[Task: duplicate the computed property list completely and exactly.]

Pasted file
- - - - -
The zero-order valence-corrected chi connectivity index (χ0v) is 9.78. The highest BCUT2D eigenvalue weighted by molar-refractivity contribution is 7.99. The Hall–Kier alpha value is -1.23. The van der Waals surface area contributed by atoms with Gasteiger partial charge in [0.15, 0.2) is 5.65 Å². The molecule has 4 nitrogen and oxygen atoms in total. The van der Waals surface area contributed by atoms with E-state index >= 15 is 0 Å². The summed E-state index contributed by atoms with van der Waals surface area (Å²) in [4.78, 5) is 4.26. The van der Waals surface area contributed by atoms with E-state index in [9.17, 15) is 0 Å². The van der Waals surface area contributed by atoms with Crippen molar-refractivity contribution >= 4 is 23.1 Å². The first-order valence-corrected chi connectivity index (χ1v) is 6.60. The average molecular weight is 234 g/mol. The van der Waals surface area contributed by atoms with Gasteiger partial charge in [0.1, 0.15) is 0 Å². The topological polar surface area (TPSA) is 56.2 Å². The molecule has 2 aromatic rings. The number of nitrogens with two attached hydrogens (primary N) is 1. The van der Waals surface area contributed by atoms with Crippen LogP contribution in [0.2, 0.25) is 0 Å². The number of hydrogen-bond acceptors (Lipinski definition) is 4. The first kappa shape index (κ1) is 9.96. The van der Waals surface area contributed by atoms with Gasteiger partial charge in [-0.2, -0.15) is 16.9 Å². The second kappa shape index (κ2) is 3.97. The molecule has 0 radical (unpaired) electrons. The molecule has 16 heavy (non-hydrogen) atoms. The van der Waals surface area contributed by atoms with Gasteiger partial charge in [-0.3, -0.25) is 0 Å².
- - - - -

The zero-order valence-corrected chi connectivity index (χ0v) is 9.78. The highest BCUT2D eigenvalue weighted by molar-refractivity contribution is 7.99. The Hall–Kier alpha value is -1.23. The van der Waals surface area contributed by atoms with Gasteiger partial charge in [0.15, 0.2) is 5.65 Å². The molecule has 4 nitrogen and oxygen atoms in total. The van der Waals surface area contributed by atoms with E-state index >= 15 is 0 Å². The summed E-state index contributed by atoms with van der Waals surface area (Å²) in [4.78, 5) is 4.26. The van der Waals surface area contributed by atoms with E-state index in [9.17, 15) is 0 Å². The van der Waals surface area contributed by atoms with Crippen molar-refractivity contribution >= 4 is 23.1 Å². The first-order valence-corrected chi connectivity index (χ1v) is 6.60. The average molecular weight is 234 g/mol. The van der Waals surface area contributed by atoms with Gasteiger partial charge in [0.1, 0.15) is 0 Å². The topological polar surface area (TPSA) is 56.2 Å². The molecule has 2 aromatic rings. The number of nitrogens with two attached hydrogens (primary N) is 1. The van der Waals surface area contributed by atoms with Crippen LogP contribution in [0.2, 0.25) is 0 Å². The number of hydrogen-bond acceptors (Lipinski definition) is 4. The first kappa shape index (κ1) is 9.96. The van der Waals surface area contributed by atoms with Gasteiger partial charge in [-0.2, -0.15) is 16.9 Å². The second kappa shape index (κ2) is 3.97. The molecule has 0 radical (unpaired) electrons. The molecule has 16 heavy (non-hydrogen) atoms. The van der Waals surface area contributed by atoms with Gasteiger partial charge in [-0.3, -0.25) is 0 Å².